Get heavy area rugs. They are easier to keep clean than wall to wall carpet and are much less expensive to replace if something does happen to them. They can be rolled up and put away in the summer so you can enjoy the nice cool floors, and put down as extra insulation and comfy warmth in the winter. Incidentally, this creates one less season of vacuuming!

Keep chanting, “Heat the person, not the room!” Invest in a gorgeous heavy weight sweater or polar fleece to wear in the winter, and suddenly keeping the heat a bit lower doesn’t suck so much. But sometimes even with the heat blasting in our houses it seems hard to get warm. Smartwool socks and heavy sweaters will make for a happier winter. Buy winter shoes ½ size bigger to accommodate heavy boot socks, you’ll be glad you did. This is the time to bake and make soup, it’ll help warm the house and keep you warmed up inside too.

In the summer afternoons, if you can, spray water, not a lot but some, on the roof of your house. Evaporative cooling will help cool the house down a bit, but will especially keep it from “heat gain” in the evening. And yes, you’re using water, but it need not be drinkable, and it does actually evaporate and get returned directly to the earth’s hydro-cycle so it’s not really “wasted” anyway. Use the same theory to help yourself stay cool too by placing a shallow pan of cool water in front of fans in the summer, or even just wetting your hair, or shirt, or placing your feet in cool water. “Cool the person, not the house!” makes just as much sense. Also eat cold foods like salad, and jello, or ice cream, or iced tea etc. rather than cooking dinner and eating hot food.

This is a little more expensive, or crafty depending on your skill set, but it makes such a huge difference that I’m going to include it anyway. Put awnings over your windows. It saves the window frames from water damage and storm damage from things flying in the wind. An awning shades the windows from the higher angle summer sun but allows the lower angled winter sun to come in which is perfect. Also, it generally ups the value or at least the “curb appeal” of your home. Plus it makes it really easy to decorate for various holidays!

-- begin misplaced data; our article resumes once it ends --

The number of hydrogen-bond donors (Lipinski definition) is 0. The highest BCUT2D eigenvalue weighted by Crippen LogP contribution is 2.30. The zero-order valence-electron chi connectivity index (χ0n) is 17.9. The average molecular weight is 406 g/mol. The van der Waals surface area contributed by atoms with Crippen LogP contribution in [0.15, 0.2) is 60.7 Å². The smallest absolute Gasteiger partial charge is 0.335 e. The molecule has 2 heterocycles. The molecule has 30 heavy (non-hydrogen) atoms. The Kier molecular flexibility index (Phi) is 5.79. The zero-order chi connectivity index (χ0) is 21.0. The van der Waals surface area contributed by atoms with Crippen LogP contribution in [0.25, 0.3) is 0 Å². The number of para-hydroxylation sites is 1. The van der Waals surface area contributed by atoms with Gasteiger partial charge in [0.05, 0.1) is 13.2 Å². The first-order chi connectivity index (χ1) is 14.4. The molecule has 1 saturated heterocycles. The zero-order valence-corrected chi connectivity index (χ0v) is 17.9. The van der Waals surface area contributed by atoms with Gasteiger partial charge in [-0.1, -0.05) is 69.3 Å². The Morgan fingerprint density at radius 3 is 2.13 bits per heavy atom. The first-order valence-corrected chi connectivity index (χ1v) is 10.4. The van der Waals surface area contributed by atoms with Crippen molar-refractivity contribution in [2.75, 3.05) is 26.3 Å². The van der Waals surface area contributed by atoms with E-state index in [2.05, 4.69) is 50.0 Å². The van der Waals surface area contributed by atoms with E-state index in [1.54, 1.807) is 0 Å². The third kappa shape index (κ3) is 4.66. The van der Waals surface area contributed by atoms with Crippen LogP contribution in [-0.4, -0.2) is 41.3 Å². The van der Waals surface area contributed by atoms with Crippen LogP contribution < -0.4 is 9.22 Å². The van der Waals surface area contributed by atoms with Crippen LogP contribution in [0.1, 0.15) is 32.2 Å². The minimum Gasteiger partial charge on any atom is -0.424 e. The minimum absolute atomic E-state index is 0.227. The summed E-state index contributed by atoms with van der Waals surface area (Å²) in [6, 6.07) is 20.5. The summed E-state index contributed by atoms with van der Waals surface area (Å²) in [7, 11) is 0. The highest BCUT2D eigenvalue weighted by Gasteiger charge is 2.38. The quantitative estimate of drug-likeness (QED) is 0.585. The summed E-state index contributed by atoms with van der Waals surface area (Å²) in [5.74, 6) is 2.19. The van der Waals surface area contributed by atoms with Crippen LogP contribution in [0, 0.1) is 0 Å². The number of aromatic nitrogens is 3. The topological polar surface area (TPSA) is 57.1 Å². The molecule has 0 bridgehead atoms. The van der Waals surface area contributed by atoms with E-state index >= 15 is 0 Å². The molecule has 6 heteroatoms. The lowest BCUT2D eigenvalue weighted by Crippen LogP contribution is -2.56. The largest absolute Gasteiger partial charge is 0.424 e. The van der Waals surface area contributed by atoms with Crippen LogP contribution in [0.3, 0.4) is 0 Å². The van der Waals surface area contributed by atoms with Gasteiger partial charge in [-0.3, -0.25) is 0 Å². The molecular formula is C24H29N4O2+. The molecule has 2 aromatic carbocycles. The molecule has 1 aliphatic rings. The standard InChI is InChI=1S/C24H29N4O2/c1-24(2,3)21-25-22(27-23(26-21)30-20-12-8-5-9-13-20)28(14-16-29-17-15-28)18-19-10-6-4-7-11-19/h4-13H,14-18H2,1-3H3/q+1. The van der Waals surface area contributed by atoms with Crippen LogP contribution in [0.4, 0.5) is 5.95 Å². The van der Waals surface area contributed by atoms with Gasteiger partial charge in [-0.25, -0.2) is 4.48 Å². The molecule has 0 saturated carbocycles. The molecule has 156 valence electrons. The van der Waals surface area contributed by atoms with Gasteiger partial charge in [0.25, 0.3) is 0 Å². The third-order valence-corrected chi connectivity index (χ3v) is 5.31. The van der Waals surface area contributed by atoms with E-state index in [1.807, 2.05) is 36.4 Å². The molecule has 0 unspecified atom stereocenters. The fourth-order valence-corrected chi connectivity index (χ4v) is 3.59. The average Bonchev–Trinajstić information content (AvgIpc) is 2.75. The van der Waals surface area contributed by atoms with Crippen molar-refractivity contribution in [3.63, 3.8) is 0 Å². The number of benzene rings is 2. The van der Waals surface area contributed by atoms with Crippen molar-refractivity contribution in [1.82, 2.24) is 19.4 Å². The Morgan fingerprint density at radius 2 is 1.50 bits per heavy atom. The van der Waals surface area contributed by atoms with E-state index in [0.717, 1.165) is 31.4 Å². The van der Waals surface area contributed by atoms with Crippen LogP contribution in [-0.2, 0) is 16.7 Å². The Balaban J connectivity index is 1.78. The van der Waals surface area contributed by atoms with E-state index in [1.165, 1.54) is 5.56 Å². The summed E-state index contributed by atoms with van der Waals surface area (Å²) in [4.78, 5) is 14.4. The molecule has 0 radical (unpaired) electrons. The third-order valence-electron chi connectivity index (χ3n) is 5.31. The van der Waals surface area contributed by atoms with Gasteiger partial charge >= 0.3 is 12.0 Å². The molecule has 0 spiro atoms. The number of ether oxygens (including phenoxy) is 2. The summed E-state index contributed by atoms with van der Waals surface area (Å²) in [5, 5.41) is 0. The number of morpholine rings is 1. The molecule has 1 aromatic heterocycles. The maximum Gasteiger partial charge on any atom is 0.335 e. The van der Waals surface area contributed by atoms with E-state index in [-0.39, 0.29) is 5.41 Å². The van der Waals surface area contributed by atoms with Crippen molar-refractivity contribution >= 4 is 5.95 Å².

Again, this is a “buy it” solution, but I have found it to be of practical value. Buy a few solar charged LED lights. Not the “stick in your lawn” kind, but ones that are meant for indoor use. They just sit in a window sill until a power outage, or backyard party requires their presence.

These are a few of the practical DIY ideas I’ve come up with. I hope you’ll share those you can think of too! I just try to put the emphasis on DIY, not too expensive, low tech or no tech, set it and forget it type of things which address a specific problem and do no harm anyway even if it doesn’t work as well as hoped for.

These are great!  Do you have anything to add? Share in the comments! 

Saturday, July 26, 2014

Film Review: A Place at the Table

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A Place at the Table, Participant Media, 2012

From the makers of Food, Inc., this is a documentary with similar themes but a different angle.   A Place at the Table tackles the issue of hunger in America, weaving together the personal stories of people suffering from food insecurity with facts, interviews with experts, and various proposed solutions to the problem.